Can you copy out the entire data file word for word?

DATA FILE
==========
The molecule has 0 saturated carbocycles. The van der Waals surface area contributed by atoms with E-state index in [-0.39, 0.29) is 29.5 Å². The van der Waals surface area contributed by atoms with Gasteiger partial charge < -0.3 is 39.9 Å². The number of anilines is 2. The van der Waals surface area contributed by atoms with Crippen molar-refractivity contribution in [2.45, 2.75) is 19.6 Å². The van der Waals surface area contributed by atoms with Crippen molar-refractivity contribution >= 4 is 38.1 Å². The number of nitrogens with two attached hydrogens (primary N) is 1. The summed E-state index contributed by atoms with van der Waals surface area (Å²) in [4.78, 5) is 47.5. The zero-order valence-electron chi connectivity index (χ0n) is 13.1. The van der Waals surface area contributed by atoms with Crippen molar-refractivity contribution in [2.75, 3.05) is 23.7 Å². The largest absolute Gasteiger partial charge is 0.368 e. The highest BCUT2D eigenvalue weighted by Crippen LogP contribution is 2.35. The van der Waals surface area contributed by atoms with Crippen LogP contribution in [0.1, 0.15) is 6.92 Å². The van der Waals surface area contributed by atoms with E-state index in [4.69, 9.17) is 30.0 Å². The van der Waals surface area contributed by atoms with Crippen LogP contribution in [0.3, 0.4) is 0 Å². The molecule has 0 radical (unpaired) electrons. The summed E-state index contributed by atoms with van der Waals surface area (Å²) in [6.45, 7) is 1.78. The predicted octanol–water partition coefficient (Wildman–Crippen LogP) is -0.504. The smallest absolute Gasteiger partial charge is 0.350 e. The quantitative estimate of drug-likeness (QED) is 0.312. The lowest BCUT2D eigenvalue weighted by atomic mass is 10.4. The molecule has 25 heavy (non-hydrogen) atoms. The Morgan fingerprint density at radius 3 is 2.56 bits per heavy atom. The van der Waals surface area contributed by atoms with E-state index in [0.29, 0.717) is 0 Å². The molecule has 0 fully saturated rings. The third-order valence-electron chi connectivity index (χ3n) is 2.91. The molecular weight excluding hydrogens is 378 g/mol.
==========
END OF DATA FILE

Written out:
The molecule has 0 saturated carbocycles. The van der Waals surface area contributed by atoms with E-state index in [-0.39, 0.29) is 29.5 Å². The van der Waals surface area contributed by atoms with Gasteiger partial charge < -0.3 is 39.9 Å². The number of anilines is 2. The van der Waals surface area contributed by atoms with Crippen molar-refractivity contribution in [2.45, 2.75) is 19.6 Å². The van der Waals surface area contributed by atoms with Crippen molar-refractivity contribution >= 4 is 38.1 Å². The number of nitrogens with two attached hydrogens (primary N) is 1. The summed E-state index contributed by atoms with van der Waals surface area (Å²) in [4.78, 5) is 47.5. The zero-order valence-electron chi connectivity index (χ0n) is 13.1. The van der Waals surface area contributed by atoms with Crippen molar-refractivity contribution in [2.75, 3.05) is 23.7 Å². The largest absolute Gasteiger partial charge is 0.368 e. The highest BCUT2D eigenvalue weighted by Crippen LogP contribution is 2.35. The van der Waals surface area contributed by atoms with Crippen LogP contribution in [0.1, 0.15) is 6.92 Å². The van der Waals surface area contributed by atoms with E-state index in [4.69, 9.17) is 30.0 Å². The van der Waals surface area contributed by atoms with Crippen LogP contribution in [0.3, 0.4) is 0 Å². The molecule has 0 radical (unpaired) electrons. The summed E-state index contributed by atoms with van der Waals surface area (Å²) in [6.45, 7) is 1.78. The predicted octanol–water partition coefficient (Wildman–Crippen LogP) is -0.504. The smallest absolute Gasteiger partial charge is 0.350 e. The quantitative estimate of drug-likeness (QED) is 0.312. The lowest BCUT2D eigenvalue weighted by atomic mass is 10.4. The molecule has 25 heavy (non-hydrogen) atoms. The Morgan fingerprint density at radius 3 is 2.56 bits per heavy atom. The van der Waals surface area contributed by atoms with E-state index in [0.29, 0.717) is 0 Å². The molecule has 0 fully saturated rings. The third-order valence-electron chi connectivity index (χ3n) is 2.91. The molecular weight excluding hydrogens is 378 g/mol.